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Sunday, December 9, 2018
Second Sunday in Advent
On this Second Sunday of Advent, we hear the words of the prophet Isaiah, which John the Baptist makes his own in the Gospel: “Prepare the way of the Lord, make straight His paths.”
How can you and I do this during this Advent season?
This weekend we take up the annual collection for the Retirement Fund for Religious. So many elderly religious sisters, brothers and priests have had such a profound influence on us. As we assist our retired religious, we help to “prepare the way of the Lord and make straight His paths.” You may put your specially-marked envelope in the collection basket today or any Sunday in December.
In addition to the regular weekly Confession times, this weekend and next I will also make myself available after each Mass [except for the 4:00 PM Mass on Saturday] to celebrate the Sacrament of Penance. This is an excellent way to “prepare the way of the Lord and make straight His paths” as we get ready to celebrate His birth at Christmas.
Now I would like to tell you a story about someone who would eventually become a Capuchin Franciscan.
He was born Bernard Francis Casey in 1870 near Milwaukee. Everybody called him “Barney” Casey. He was one of many children. He worked as a farmhand, a lumberjack, a brick maker, a prison guard and a streetcar conductor.
On a cold, rainy afternoon, as he guided his streetcar around a curve in a rough part of town, he saw a crowd of people on the tracks. He stopped the car and saw a young, drunken sailor standing over a woman that he had assaulted and stabbed repeatedly.
Barney could not get that brutal scene out of his mind. He prayed for the woman, he prayed for the sailor and then he gradually felt that he needed to pray for the world.
Eventually he quit his job and applied to the diocesan seminary in Milwaukee. But Barney had trouble with his studies so the seminary dismissed him and suggested that he become a religious brother where the academics were not as difficult.
Barney Casey continued his search and finally joined the Capuchin Franciscans in Detroit, Michigan and was given a new religious name: Brother Solanus Casey.
He then began seminary studies. But when it came time for his ordination to the priesthood, the seminary faculty did not recommend him because they did not think he was smart enough.
An elderly priest went to bat for him and Brother Solanus was ordained a priest in 1904 and became Father Solanus Casey, but with a restriction. He was ordained simplex, which means that he was allowed to celebrate Mass, but he was not permitted to preach or to hear confessions because his superiors did not think that he was bright enough.
So for forty-three years Father Solanus Casey was the doorkeeper at Capuchin Franciscan friaries. As a humble, obedient priest, he accepted the ministry of hospitality as his calling. And like John the Baptist in today’s Gospel, the Word of God came to him in his desert and lodged in his heart.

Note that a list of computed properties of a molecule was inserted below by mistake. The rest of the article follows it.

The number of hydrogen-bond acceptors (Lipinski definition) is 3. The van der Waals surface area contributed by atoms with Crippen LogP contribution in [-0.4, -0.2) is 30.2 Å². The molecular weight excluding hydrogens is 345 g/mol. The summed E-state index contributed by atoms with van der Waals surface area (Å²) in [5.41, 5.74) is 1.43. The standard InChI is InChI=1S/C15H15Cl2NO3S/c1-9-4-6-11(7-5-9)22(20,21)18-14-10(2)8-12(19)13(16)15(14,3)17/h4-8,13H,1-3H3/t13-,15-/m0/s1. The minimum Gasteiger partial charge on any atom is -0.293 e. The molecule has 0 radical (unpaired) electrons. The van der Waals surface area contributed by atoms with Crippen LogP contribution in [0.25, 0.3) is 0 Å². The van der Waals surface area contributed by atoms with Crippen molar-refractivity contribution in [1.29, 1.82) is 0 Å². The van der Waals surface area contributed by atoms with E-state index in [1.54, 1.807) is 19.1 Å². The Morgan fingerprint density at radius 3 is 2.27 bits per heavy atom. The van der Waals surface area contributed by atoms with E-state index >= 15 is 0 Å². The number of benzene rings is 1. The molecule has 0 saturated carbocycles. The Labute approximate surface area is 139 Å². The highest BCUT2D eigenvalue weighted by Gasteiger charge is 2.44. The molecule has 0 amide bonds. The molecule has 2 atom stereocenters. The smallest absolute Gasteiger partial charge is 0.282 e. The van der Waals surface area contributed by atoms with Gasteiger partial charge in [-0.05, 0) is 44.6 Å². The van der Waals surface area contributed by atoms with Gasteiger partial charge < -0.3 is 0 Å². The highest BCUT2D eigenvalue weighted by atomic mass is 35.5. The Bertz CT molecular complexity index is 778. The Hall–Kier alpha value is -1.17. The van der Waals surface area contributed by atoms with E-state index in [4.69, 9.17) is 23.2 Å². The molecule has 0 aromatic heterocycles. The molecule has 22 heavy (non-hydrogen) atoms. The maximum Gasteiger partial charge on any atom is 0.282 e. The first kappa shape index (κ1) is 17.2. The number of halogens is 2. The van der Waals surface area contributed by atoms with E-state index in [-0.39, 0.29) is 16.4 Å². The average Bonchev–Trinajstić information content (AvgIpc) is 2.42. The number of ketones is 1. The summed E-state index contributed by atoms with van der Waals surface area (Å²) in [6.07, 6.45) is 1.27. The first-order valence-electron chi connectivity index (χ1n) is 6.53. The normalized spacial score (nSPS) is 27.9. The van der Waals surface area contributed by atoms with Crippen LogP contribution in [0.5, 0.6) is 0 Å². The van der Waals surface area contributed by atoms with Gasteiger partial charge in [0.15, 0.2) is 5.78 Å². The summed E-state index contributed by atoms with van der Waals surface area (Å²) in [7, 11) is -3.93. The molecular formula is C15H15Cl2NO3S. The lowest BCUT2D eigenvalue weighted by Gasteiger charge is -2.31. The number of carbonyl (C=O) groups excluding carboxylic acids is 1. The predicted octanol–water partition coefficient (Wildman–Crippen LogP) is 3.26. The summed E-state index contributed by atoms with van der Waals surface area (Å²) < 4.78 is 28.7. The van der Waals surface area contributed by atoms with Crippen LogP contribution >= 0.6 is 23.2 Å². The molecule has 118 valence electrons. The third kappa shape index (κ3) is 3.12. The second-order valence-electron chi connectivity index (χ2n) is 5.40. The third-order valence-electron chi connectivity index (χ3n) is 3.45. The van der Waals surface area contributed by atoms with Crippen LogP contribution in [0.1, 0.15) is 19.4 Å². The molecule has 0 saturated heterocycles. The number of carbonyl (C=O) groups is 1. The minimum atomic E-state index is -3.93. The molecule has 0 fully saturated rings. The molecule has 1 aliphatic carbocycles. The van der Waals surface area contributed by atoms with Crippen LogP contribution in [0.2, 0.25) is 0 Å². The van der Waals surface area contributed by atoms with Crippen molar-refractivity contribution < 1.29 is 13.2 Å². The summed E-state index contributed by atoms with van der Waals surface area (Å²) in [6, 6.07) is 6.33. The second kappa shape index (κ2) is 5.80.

As time went on, visitors to the friary bypassed the other Capuchins. They wanted to see Father Solanus. Because he was attentive to God in his life, Father Solanus was a wonderful listener and was able to share some wise advice. There were miracles that were attributed to his intercession. This doorkeeper turned out to be a wonder-worker.
Father Solanus died in Detroit in 1957 at the age of 86, never having heard a confession or preached a homily. But people from all over had come to him like they came to John the Baptist in the desert, learning to “prepare the way of the Lord and make straight His paths.” Father Solanus Casey was beatified on 18 November 2017 is now on the road to canonization as a saint of the Church.
Why do I tell you this story today on this Second Sunday of Advent? For the same reason the motto of the Christophers gives us: “Better to light one candle than to curse the darkness.”
Father Solanus Casey’s priestly life did not turn out as he had first dreamed and imagined. He could have lived those forty-three years as the door keeper in the darkness of resentment and bitterness. But he chose instead to be the light of warmth and welcome to each visitor.
We live in a world that can be so dark, so cold and so violent. So let the Word of God lodge in your heart. Pray that next prayer you are inclined to pray. Do that next good deed. Put yourself in God’s hands. Have a deep sense of your calling, your vocation.
Be a candle, be a John the Baptist, be a simple doorkeeper who offers warmth and welcome to those who come. Be a voice of hope, crying out in the desert of our times: “Prepare the way of the Lord, make straight His paths.” Let your very presence and the way you live your life announce to those around you that the Lord is near.
Blessed Solanus Casey, pray for us.